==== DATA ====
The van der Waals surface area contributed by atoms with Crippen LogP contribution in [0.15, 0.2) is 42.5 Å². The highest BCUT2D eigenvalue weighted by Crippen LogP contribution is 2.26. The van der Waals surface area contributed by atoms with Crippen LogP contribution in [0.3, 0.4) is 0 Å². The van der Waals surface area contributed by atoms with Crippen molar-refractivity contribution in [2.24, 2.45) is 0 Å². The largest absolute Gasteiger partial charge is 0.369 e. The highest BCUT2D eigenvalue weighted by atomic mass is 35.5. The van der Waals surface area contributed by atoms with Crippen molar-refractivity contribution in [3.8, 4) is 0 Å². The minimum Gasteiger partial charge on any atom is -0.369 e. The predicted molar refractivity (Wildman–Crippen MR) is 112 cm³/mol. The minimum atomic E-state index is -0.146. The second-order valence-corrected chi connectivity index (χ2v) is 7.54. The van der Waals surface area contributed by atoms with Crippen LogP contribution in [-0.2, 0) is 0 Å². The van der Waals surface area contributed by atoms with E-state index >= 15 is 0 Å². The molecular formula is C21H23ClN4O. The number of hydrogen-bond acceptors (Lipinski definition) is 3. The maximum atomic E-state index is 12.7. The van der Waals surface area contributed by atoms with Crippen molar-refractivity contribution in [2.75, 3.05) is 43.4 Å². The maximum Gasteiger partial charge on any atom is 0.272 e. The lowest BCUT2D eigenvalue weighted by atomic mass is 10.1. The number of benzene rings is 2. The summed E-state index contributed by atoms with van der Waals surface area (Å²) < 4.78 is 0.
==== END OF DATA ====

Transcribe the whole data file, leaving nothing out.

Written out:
The van der Waals surface area contributed by atoms with Crippen LogP contribution in [0.15, 0.2) is 42.5 Å². The highest BCUT2D eigenvalue weighted by Crippen LogP contribution is 2.26. The van der Waals surface area contributed by atoms with Crippen LogP contribution in [0.3, 0.4) is 0 Å². The van der Waals surface area contributed by atoms with Crippen molar-refractivity contribution in [2.24, 2.45) is 0 Å². The largest absolute Gasteiger partial charge is 0.369 e. The highest BCUT2D eigenvalue weighted by atomic mass is 35.5. The van der Waals surface area contributed by atoms with Crippen molar-refractivity contribution in [3.8, 4) is 0 Å². The minimum Gasteiger partial charge on any atom is -0.369 e. The predicted molar refractivity (Wildman–Crippen MR) is 112 cm³/mol. The minimum atomic E-state index is -0.146. The second-order valence-corrected chi connectivity index (χ2v) is 7.54. The van der Waals surface area contributed by atoms with Crippen LogP contribution in [-0.2, 0) is 0 Å². The van der Waals surface area contributed by atoms with E-state index >= 15 is 0 Å². The molecular formula is C21H23ClN4O. The number of hydrogen-bond acceptors (Lipinski definition) is 3. The maximum atomic E-state index is 12.7. The van der Waals surface area contributed by atoms with Crippen molar-refractivity contribution in [2.75, 3.05) is 43.4 Å². The maximum Gasteiger partial charge on any atom is 0.272 e. The lowest BCUT2D eigenvalue weighted by atomic mass is 10.1. The number of benzene rings is 2. The summed E-state index contributed by atoms with van der Waals surface area (Å²) < 4.78 is 0.